Going Beyond Collaborative Visual Analytics with Statistics

Jeffrey Heer et al. writes in Design Considerations for Collaborative Visual Analytics about a couple of models for social visualization — information visualization reference model and the sensemaking model. The former is a simpler, more straightforward model starting with raw data -> processed data -> visual structures -> actual visualization; while the latter is a bit more complicated with similar stages but with feedback loops. My main reflections weren’t so much with the ideas proposed by the paper. Rather, I’m more interested in what was not mentioned — not only in this paper but in other social data analysis papers.

Social data analysis so far has seemingly stayed inside the visualization bubble (for the most part) with little talk of statistics or traditional analysis. Don’t get me wrong. I love data visualization and am all for “harnessing the power of human cognition,” but I think some quantitative analysis needs to be in the loop. As most of the SDA models are now, analysis starts with the visualization; a group of people interpret the viz; and then somehow they come to some kind of consensus, maybe.

Think Like a Statistician

What if we started with some visualization, then some stat, back to viz, so on and so forth? I’m just thinking of how I would approach a large dataset with a group of stat people. It’s almost always exploratory data analysis (EDA) first, find something interesting in the viz, run some analysis, go back to the viz, so on and so forth.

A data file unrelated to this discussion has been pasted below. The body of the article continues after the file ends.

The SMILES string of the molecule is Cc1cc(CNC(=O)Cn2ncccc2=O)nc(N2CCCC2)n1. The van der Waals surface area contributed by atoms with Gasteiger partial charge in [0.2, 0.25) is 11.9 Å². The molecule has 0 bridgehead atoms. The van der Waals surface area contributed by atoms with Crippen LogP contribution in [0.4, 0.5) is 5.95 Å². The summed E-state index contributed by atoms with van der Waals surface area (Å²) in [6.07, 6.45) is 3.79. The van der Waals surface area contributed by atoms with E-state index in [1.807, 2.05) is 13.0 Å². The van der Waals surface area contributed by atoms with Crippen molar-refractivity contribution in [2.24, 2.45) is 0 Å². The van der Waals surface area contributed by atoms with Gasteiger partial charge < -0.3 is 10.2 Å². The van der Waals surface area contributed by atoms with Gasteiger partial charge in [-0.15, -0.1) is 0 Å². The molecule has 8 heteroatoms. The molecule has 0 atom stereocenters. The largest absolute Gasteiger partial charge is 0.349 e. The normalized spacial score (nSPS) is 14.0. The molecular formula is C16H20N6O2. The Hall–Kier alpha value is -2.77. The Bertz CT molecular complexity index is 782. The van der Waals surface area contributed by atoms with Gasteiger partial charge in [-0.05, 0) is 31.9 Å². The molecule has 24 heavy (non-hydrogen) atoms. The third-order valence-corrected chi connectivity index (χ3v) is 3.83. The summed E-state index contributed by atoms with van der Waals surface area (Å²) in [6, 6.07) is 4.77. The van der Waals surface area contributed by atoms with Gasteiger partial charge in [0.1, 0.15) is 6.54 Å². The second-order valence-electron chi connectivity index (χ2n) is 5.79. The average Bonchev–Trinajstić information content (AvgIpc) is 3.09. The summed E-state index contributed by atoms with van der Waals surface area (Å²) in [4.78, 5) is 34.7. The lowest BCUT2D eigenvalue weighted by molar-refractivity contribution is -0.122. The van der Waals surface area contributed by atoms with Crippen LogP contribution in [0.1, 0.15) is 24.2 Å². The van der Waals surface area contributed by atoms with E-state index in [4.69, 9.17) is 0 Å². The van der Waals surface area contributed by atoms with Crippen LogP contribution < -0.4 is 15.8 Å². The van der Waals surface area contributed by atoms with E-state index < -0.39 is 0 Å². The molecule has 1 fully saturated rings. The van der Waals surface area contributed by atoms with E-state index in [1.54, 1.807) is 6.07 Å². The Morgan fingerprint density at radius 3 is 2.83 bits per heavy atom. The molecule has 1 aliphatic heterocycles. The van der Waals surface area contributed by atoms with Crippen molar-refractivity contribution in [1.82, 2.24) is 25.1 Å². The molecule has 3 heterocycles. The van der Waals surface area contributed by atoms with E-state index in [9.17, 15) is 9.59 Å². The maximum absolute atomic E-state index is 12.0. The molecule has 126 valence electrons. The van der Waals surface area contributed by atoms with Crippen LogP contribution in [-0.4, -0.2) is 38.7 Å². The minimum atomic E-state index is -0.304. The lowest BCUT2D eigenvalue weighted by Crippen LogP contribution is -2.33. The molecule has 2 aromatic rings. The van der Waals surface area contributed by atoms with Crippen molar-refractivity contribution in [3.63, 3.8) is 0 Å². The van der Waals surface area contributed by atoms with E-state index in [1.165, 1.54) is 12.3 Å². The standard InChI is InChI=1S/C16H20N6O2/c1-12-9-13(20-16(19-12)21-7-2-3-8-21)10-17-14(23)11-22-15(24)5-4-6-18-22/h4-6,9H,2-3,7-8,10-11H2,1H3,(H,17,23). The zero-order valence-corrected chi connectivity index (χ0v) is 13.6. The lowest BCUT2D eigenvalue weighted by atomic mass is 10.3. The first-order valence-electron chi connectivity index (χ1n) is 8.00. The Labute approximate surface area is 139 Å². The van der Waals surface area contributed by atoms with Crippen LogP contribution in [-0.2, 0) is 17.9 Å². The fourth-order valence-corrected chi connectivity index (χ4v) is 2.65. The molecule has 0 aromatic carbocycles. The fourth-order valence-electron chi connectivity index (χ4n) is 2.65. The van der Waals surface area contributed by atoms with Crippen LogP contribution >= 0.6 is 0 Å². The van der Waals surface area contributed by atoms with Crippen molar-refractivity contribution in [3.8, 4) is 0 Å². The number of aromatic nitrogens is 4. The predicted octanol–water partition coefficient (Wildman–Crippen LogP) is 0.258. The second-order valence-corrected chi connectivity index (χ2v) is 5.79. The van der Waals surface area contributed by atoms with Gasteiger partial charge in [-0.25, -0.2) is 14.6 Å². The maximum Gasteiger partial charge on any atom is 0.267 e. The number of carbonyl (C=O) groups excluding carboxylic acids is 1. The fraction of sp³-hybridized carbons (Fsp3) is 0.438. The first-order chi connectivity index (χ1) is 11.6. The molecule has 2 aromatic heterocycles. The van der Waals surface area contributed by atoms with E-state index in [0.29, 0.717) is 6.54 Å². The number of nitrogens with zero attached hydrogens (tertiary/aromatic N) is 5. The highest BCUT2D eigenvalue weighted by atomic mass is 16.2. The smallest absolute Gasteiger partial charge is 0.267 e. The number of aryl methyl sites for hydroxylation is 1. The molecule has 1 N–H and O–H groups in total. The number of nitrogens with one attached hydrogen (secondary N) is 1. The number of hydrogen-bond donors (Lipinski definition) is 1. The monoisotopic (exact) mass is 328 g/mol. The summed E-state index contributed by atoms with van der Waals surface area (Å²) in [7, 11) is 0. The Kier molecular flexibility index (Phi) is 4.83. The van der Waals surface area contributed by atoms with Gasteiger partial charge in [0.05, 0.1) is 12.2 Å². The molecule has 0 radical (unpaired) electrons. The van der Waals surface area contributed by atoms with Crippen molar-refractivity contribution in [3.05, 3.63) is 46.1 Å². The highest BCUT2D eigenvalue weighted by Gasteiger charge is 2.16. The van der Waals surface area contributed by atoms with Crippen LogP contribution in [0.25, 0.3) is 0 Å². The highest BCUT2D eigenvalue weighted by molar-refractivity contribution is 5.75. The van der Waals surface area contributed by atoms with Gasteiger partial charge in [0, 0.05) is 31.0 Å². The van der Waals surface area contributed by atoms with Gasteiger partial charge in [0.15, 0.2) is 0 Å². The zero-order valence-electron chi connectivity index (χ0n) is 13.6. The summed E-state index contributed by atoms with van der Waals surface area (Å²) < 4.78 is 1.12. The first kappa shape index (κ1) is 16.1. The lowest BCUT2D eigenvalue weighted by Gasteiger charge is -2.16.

With powerful data visualization coupled with statistics, there’s definitely something there — especially when it’s all wrapped up in the ideas of socialized data. Maybe? At the very least, we can put Statistics at the end of the flow chart for some kind of validation of the group’s findings. Visualization and EDA, as it is now, can only give us a certain level of results with a limited amount of reliability.


  • Great point. Have you tried Statcrunch or Covariable? I would be interested to hear your opinions on those.

  • The other problem with “social” data analysis is that it often seems to be a case of the blind leading the blind (off the edge of cliff). I’m all for making visualisation and data analysis more available to the general public, but it seems important that these sites help people to learn what good data analysis is.

  • @anon: I came across Statcrunch a while back, but for some reason I didn’t look any deeper than the homepage. I think maybe because of the membership fee. Covariable is new to me. I think it’s time I take a deeper look into both. Thanks for the pointers.

    @Hadley: I agree, and I think at the root of that problem is that the people creating these sites don’t really know what _good_ data analysis is either (with some exceptions of course). I like to think though that people eventually will learn.


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